Monday, 26 February 2018

The Tea Girl of Hummingbird Lane - Lisa See


Another one of my December 2017 reads was the audiobook The Tea Girl of Hummingbird Lane (I'll just call it Tea Girl in the future!) by Lisa See. The book is about an Akha minority girl called Li-Yan who has to abandon her baby, which is then adopted to America and raised in Pasadena. It's also about tea, heritage, beliefs, minorities and ancestry.

I'll be the first to admit I had never heard of the Akha people before. I guess it would be naïve to suggest that a country with the sheer size of China wouldn't have ethnic minorities living especially in the rural areas, and the Akha are but one of them. The book does an excellent job describing their ways of living, their beliefs and traditions, and I do feel like I know a lot more now. Li-Yan doesn't even speak the Han majority language (Chinese) at the beginning of the book. Tea Girl also taught me a lot more about, well, tea. Like, a lot. I had never before thought so much about the different qualities of tea, the processes and their value... That was one of the strongest aspects of the book for me. Unfortunately these two of my favourite things I could have just as easily gotten by reading a nonfiction book (insofar as those exist) about these topics. The more fictional aspects of this book I found lacking, to say the least.

Li-Yan was mostly likeable. She was okay. There's not that much to say about her, because she was mostly defined through other people; as a daughter, as a wife, as a mother. Her daughter Haley on the other hand was unbearable. She was given an awful American whiny voice in the audiobook, and she was an ungrateful brat. First she whines about not being able to be in touch with her Chinese heritage, then her parents take her to China(!!!) and she whines about what horrible people they are for doing so(???). Rich people problems, I tell you.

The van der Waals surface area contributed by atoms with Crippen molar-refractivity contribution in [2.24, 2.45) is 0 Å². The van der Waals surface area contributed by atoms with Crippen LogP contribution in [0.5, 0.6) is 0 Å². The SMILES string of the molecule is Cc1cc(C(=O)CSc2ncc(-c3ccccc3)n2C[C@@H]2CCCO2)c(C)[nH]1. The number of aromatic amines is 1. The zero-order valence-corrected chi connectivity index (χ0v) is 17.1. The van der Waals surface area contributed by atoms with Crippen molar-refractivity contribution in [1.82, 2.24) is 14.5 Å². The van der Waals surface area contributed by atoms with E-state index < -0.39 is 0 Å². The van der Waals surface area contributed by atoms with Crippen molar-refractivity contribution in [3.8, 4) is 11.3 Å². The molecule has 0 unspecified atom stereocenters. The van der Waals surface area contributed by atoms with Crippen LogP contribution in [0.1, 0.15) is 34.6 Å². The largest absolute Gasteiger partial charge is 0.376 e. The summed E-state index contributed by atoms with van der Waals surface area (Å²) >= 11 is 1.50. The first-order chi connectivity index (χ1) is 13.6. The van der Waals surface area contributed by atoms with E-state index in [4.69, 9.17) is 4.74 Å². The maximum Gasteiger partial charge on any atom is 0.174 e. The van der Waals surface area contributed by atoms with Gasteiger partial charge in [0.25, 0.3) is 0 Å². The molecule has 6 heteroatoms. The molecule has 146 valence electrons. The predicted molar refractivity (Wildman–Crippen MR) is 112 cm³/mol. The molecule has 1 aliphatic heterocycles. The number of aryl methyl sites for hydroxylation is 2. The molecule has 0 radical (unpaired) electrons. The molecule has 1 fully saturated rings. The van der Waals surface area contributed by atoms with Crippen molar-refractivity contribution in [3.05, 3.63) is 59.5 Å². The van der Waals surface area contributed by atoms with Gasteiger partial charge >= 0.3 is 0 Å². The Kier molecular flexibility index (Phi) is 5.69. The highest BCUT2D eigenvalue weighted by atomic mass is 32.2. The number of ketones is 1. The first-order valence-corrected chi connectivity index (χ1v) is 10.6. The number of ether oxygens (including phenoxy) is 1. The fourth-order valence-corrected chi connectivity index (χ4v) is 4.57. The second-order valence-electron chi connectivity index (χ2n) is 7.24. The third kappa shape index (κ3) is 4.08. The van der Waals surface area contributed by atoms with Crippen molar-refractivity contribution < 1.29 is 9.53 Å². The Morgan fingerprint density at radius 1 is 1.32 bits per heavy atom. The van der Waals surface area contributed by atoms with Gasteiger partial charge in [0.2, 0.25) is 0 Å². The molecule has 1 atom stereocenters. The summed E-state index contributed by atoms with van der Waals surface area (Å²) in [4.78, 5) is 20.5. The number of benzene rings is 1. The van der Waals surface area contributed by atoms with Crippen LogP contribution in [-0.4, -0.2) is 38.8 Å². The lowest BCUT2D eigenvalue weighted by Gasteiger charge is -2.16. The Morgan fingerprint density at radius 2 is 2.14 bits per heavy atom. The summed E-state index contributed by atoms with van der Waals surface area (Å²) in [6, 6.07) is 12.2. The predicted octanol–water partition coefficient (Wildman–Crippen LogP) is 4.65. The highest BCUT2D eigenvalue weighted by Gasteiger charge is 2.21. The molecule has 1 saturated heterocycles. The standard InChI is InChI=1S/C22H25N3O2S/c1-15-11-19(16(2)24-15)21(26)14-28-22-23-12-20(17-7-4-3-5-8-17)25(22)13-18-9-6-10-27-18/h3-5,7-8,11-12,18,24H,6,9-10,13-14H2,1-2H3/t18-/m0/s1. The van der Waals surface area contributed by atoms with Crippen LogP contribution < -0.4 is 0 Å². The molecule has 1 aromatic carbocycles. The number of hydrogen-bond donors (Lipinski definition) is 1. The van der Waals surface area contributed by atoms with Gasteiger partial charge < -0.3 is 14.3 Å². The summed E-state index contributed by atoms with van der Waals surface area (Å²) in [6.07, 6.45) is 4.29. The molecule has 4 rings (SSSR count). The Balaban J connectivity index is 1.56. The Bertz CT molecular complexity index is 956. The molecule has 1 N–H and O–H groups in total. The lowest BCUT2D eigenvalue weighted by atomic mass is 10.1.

And really, I'm aware Lisa See is American and she's famous for her portrayal of China/America, but I would have enjoyed this book at least 75% more if it wasn't so awfully American. I don't only mean how the story eventually migrates to the US, but also how even before that it feels a lot like rich white people trying to 'go down to the level of less intelligent ethnic minorities', if that makes sense. What I mean is, even the China portion felt somehow talked down to, and as if the characters weren't allowed to be all that smart just because they weren't Western. And of course, we have the white savior trope. 

So, all in all I was divided about this book. Half of it I really enjoyed and half of it I really disliked. I cut it neatly in half and gave it 3/5 for that.

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